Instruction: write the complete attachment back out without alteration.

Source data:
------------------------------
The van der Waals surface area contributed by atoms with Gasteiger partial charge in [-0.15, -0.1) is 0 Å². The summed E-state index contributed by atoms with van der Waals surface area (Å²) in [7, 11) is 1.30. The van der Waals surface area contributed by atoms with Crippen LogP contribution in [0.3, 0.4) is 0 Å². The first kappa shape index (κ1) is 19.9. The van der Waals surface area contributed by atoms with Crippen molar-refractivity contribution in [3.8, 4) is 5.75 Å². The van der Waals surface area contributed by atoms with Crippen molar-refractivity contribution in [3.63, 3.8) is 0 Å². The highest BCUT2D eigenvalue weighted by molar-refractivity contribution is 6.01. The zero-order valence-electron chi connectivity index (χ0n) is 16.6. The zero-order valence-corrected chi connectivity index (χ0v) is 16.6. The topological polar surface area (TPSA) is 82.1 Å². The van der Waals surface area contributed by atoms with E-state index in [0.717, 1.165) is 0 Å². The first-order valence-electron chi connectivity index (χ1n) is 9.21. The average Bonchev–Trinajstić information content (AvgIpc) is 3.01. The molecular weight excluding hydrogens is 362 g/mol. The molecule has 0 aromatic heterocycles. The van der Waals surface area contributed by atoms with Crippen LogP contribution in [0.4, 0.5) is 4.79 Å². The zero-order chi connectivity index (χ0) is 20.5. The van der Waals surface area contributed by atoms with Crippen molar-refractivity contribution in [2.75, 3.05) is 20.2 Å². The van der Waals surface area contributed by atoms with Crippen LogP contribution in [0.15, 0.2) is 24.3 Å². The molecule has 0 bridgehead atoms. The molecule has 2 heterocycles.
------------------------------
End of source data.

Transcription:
The van der Waals surface area contributed by atoms with Gasteiger partial charge in [-0.15, -0.1) is 0 Å². The summed E-state index contributed by atoms with van der Waals surface area (Å²) in [7, 11) is 1.30. The van der Waals surface area contributed by atoms with Crippen LogP contribution in [0.3, 0.4) is 0 Å². The first kappa shape index (κ1) is 19.9. The van der Waals surface area contributed by atoms with Crippen molar-refractivity contribution in [3.8, 4) is 5.75 Å². The van der Waals surface area contributed by atoms with Crippen molar-refractivity contribution in [3.63, 3.8) is 0 Å². The highest BCUT2D eigenvalue weighted by molar-refractivity contribution is 6.01. The zero-order valence-electron chi connectivity index (χ0n) is 16.6. The zero-order valence-corrected chi connectivity index (χ0v) is 16.6. The topological polar surface area (TPSA) is 82.1 Å². The van der Waals surface area contributed by atoms with E-state index in [0.717, 1.165) is 0 Å². The first-order valence-electron chi connectivity index (χ1n) is 9.21. The average Bonchev–Trinajstić information content (AvgIpc) is 3.01. The molecular weight excluding hydrogens is 362 g/mol. The molecule has 0 aromatic heterocycles. The van der Waals surface area contributed by atoms with Crippen LogP contribution in [0.4, 0.5) is 4.79 Å². The zero-order chi connectivity index (χ0) is 20.5. The van der Waals surface area contributed by atoms with Crippen molar-refractivity contribution in [2.75, 3.05) is 20.2 Å². The van der Waals surface area contributed by atoms with Crippen LogP contribution in [0.15, 0.2) is 24.3 Å². The molecule has 0 bridgehead atoms. The molecule has 2 heterocycles.